On May 13, the US Supreme Court (the Court) unanimously ruled in Cochise Consultancy, Inc., v. U.S. ex rel. Hunt that the “government knowledge” statute of limitations under the federal False Claims Act (FCA), §31 U.S.C. 3729, et seq., applies regardless of whether the government intervenes in a case. As a result, in some circumstances, relators will have up to four years longer to file qui tam claims.


The FCA permits a relator bring a qui tam civil action on behalf of the federal government against “any person” who “knowingly presents . . . a false or fraudulent claim for payment” to the government or to certain third parties acting on the government’s behalf. 31 U. S. C. §3730(b). The relator must deliver a copy of the complaint and supporting evidence to the government, which then has 60 days to decide whether to intervene in the action. During this time, the complaint remains under seal. If the government intervenes, it assumes primary responsibility for prosecuting the case, although the relator may continue to participate. If the government does not intervene, the relator has the right to pursue the case alone. The relator receives a share of any proceeds from the action, generally 15-25 percent if the government intervenes and 25-30 percent if it does not intervene.

The general statute of limitations for all civil actions under Section 3730 of the FCA requires that cases be filed within six years of the alleged violation or three years after relevant material facts are known or should have been known by the “official of the United States charged with responsibility to act in the circumstances,” whichever is later, but not more than 10 years after the violation. 42 U.S.C. §3731.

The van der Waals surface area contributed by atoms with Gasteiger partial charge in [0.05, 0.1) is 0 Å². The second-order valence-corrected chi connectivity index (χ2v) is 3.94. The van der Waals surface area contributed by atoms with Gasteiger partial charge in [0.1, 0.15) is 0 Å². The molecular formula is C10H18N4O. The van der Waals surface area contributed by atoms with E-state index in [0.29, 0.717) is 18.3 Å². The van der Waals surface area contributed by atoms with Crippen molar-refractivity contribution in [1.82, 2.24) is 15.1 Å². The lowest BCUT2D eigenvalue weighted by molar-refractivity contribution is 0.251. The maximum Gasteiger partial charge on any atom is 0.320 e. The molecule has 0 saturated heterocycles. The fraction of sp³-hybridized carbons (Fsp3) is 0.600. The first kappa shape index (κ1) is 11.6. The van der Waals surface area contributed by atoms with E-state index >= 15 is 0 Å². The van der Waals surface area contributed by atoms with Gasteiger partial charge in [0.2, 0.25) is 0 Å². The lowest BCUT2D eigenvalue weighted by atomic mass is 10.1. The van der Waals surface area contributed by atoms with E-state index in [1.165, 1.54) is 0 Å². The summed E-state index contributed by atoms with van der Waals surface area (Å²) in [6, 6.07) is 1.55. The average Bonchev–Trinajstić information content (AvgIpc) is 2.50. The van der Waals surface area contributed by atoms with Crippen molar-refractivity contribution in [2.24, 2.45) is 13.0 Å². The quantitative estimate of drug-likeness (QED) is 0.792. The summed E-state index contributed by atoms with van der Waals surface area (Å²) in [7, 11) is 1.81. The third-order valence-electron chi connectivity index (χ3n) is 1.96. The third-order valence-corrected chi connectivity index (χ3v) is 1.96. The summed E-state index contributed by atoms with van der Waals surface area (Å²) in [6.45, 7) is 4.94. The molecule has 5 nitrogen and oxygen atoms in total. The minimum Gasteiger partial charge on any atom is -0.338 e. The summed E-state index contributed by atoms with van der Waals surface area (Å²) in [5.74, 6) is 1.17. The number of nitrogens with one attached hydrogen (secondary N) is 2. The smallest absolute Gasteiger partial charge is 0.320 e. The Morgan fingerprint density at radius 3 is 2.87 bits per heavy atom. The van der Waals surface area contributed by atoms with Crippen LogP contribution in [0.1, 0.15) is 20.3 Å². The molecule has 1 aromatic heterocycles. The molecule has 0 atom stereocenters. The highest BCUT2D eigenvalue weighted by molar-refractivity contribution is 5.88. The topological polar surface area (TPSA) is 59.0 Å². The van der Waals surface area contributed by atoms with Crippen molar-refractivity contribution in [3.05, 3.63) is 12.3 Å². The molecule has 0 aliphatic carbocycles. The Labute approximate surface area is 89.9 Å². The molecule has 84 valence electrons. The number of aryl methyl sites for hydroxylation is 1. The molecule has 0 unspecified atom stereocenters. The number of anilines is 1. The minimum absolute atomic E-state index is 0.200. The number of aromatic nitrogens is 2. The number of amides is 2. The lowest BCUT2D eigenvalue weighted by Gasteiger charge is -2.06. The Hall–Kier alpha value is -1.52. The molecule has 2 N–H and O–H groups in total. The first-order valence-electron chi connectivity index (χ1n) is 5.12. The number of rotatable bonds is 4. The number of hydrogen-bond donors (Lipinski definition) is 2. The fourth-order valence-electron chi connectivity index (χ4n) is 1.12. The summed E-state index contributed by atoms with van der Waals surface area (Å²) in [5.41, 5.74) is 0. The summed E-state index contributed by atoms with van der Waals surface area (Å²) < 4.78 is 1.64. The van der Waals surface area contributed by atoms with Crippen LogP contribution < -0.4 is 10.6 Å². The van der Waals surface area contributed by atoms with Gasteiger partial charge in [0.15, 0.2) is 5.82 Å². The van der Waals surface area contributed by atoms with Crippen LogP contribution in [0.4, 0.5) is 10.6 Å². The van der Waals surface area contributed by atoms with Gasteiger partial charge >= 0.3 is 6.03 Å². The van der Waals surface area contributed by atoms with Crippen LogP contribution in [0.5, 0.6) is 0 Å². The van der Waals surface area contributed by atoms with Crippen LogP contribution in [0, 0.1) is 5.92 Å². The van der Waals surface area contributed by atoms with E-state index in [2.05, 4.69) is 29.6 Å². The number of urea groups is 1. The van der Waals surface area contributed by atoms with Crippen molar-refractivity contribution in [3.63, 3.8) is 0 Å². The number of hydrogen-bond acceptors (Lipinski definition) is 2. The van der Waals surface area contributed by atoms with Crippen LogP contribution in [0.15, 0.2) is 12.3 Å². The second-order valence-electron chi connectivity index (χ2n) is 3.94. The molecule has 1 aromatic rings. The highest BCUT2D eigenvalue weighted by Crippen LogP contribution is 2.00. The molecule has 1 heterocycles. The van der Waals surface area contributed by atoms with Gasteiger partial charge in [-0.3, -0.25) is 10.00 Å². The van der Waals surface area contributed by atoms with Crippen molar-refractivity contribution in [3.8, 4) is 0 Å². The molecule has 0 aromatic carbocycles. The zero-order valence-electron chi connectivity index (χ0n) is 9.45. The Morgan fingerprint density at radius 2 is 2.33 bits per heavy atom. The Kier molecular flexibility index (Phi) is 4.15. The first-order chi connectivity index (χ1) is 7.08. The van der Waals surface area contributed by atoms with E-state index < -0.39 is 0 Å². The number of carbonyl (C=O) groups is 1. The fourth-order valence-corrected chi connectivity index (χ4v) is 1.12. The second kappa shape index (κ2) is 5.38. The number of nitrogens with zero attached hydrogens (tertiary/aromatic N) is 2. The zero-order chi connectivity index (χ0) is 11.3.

The Case

In November 2013, Billy Joe Hunt filed a complaint alleging that two defense contractors (collectively, Cochise) defrauded the federal government by submitting false claims for payment related to security services provided in Iraq up until approximately early 2007. Hunt claimed that he revealed Cochise’s allegedly fraudulent scheme during a November 30, 2010, interview with federal officials about his role in an unrelated contracting fraud in Iraq.

The government declined to intervene in the action and Cochise moved to dismiss the complaint as barred by the statute of limitations. Hunt countered that his complaint was timely under §3731(b)(2). Siding with Cochise, the US District Court for the Northern District of Alabama considered various interpretations of §3731(b)(2) and ultimately found that Hunt’s claim would have been untimely under two of the three. On appeal, however, the 11th Circuit reversed and remanded, finding that the correct interpretation of §3731(b)(2) is that it also applies in non-intervened actions, and the limitations period begins when the government official responsible for acting knew or should have known the relevant facts.

The Court later granted certiorari due to a split among the Circuit Courts: while the 4th, 5th, and 10th circuits had previously held that Section 3731(b)(2) only applies in cases filed by the government or in which the government intervenes, the 3rd and 9th circuits had held that relators can rely on Section 3731(b)(2) to toll the six-year limitations period, which is triggered by the relator’s knowledge of the alleged fraud.